System Requirements

KiSSAM requires a workstation with Linux OS and at least one NVidia GPU. Minimal hardware requirements are

  • x86 CPU (Intel i5 processor or AMD Ryzen 5 desktop or server);

  • NVidia GPU Pascal or newer architecture with more than 8 GB GPU memory;

  • RAM 32 GB RAM.

Software requirements

  • Ubuntu 22.04+

  • X server

  • NVidia latest driver

  • NVidia Cuda toolkit ver. 12 (preferable)

  • GLIBC 2.29

  • python 3.10

  • numpy

  • python pillow

  • GLut library (libglut 3 or freeglut3 package);

  • VirtualGL (recommended);

  • OpenVDB library (recommended).

Recommended third party software

  • A text editor or JSON editor for configuration.

  • vdb_view or Blender for viewing output geometry.

  • Preferred data analysis software: MS Excel, Matlab, etc.

Installation and Setup

Please contact our support team for the setup of the KiSSAM package on your system.


KiSSAM is run from Linux terminal. The starting script and default simulation setup file start_calc.sh and default.json are provided with the distribution.

Open terminal and make calculation directory

> mkdir my_calc
> cd my_calc

Create the input JSON file. The minimal JSON file has to contain the information on the license.

>  echo {"licenseFile": "my-license-file.lic"} > input.json

Run the simulation startup script with the input file

> INPUT_JSON_FILE=input.json /opt/KiSSAM/start_calc.sh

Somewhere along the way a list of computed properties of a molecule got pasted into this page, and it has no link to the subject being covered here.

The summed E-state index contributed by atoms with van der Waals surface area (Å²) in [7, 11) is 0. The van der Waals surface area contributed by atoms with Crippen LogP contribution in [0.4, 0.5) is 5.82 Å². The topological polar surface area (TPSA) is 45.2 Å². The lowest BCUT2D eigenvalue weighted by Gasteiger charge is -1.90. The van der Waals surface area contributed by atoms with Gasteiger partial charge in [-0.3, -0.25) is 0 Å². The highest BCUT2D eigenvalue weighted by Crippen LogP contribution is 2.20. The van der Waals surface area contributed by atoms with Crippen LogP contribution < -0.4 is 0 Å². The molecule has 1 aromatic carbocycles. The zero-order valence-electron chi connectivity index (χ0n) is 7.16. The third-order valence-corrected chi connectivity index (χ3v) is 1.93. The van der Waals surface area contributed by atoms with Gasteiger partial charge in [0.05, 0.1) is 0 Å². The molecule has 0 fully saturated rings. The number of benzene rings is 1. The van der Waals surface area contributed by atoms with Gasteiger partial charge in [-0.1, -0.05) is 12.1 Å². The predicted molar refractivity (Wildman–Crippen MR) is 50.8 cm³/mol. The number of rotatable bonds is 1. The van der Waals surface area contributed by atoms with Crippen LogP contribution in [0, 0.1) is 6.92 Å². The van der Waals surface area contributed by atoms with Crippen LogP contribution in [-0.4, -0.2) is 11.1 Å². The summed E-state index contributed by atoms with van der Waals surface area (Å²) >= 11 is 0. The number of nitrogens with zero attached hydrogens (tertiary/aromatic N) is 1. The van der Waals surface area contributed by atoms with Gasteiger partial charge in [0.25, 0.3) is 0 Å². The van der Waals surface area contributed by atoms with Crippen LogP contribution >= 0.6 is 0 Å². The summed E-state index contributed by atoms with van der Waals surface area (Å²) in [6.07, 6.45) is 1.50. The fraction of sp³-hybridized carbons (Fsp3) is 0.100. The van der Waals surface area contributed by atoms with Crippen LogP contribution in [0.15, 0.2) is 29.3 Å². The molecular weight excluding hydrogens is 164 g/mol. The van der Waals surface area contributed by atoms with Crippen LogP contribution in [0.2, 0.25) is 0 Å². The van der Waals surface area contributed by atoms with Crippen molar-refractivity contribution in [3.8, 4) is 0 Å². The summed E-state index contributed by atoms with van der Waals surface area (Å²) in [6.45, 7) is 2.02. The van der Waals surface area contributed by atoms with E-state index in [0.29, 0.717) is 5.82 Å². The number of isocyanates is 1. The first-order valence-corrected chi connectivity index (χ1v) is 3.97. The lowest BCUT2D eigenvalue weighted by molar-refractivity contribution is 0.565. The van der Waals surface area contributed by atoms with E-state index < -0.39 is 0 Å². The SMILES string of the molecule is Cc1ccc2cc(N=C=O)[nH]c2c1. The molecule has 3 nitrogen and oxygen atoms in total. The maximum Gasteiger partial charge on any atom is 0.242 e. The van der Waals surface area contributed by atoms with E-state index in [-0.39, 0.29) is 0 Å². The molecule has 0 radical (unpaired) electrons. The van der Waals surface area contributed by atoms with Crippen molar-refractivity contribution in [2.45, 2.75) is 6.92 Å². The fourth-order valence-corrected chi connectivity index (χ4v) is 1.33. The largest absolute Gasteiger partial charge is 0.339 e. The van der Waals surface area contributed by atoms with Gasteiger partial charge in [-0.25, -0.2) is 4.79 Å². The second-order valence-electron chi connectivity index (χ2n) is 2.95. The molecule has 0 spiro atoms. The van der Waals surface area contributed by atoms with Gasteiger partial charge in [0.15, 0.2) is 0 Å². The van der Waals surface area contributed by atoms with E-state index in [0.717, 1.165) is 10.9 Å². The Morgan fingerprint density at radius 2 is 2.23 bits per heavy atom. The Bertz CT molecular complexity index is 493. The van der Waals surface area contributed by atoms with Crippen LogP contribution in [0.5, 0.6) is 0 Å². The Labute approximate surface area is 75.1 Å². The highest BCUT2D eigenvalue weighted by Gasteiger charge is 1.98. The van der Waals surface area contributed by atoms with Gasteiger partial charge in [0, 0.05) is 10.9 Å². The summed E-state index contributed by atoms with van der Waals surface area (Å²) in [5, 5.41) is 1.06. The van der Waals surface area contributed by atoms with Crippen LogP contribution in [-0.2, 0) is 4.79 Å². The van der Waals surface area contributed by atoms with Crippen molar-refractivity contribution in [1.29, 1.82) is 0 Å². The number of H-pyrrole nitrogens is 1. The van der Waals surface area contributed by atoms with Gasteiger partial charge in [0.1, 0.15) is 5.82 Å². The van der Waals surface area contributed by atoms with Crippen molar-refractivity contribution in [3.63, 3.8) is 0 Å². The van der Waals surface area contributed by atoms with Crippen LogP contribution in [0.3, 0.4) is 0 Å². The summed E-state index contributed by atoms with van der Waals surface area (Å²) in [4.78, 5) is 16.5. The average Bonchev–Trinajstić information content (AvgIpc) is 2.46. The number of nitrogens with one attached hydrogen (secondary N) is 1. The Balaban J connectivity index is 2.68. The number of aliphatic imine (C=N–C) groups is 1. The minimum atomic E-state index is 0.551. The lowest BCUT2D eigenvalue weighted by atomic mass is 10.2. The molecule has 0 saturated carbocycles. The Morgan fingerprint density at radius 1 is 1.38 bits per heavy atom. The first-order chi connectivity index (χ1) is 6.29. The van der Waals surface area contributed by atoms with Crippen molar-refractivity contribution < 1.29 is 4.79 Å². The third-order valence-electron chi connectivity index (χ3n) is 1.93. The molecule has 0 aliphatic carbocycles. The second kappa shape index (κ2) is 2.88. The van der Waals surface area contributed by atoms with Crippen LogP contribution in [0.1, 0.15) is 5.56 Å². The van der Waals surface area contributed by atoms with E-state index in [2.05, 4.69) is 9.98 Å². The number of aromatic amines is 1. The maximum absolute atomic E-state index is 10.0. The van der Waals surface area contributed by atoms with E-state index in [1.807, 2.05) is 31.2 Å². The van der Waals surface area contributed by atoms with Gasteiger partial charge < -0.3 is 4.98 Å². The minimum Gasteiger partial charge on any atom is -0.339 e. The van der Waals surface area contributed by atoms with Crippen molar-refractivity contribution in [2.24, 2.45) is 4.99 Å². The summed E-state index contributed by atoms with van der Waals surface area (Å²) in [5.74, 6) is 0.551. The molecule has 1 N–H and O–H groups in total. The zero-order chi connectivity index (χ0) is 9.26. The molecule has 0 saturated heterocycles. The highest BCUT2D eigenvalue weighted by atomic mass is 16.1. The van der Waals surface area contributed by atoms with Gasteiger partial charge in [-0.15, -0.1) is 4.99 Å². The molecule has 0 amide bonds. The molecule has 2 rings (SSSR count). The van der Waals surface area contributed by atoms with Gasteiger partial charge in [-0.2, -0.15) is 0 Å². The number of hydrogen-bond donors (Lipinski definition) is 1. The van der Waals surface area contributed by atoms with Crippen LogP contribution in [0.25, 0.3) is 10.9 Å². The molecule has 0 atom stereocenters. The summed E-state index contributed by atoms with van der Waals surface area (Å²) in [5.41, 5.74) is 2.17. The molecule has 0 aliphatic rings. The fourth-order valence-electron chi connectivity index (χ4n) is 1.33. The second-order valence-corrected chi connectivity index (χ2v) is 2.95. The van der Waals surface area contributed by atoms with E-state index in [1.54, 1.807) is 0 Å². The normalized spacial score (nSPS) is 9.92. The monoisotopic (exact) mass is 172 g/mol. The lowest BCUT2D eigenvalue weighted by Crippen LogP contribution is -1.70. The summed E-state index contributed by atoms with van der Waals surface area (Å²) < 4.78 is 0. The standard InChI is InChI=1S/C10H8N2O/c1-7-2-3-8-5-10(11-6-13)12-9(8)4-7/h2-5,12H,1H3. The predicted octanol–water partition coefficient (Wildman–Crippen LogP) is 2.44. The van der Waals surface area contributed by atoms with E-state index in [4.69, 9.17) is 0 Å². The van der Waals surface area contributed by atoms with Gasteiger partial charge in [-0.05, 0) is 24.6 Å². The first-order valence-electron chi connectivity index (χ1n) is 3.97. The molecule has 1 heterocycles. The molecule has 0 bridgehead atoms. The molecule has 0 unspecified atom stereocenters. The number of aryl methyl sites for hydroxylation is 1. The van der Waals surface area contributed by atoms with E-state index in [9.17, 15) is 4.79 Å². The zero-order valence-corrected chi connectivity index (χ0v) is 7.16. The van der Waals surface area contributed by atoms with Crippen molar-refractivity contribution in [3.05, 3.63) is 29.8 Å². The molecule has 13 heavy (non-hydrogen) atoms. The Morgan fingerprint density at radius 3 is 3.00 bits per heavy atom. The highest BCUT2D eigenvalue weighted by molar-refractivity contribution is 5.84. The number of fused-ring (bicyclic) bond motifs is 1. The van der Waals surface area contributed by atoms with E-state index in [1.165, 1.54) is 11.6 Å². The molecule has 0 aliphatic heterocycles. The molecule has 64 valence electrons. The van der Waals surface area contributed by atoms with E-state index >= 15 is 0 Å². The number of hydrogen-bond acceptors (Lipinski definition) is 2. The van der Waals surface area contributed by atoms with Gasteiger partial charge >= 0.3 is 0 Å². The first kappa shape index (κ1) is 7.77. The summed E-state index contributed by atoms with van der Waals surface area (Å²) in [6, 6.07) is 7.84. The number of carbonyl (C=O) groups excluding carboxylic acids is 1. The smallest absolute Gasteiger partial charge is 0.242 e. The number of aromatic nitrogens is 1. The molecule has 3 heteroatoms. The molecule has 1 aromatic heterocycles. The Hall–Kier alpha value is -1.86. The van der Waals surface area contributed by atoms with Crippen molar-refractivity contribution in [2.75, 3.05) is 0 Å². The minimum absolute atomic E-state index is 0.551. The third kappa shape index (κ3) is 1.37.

Simulation is started with the default parameters. The parameters of the simulation are specified in this input JSON file. You can get the examples from User Cases and refer to the JSON specification for the details. Alternatively, you can copy the default JSON file and edit it: change the relevant fields and erase irrelevant fields.

The free GPU will be chosen automatically. If all GPUs on the computer are busy, it may not start. You can use --wait option. It makes the startup script wait until any GPU is released and do not return control in terminal.

> INPUT_JSON_FILE=input.json /opt/KiSSAM/start_calc.sh --wait &>log &

To check that the stratup is successful, confirm that

  • no errors are output in the terminal

  • *.log files are generated.

  • computation can be confirmed by the nvidia-smi terminal command

kissam-log-x.log contains simulation log. x is the incremental file number. It is updated during the simulation. If the lines of the following type are appearing continuously, the simulation is being successfully executed in the background.

--+-- Iteration          0 --+-- virtual time 0.000 milliseconds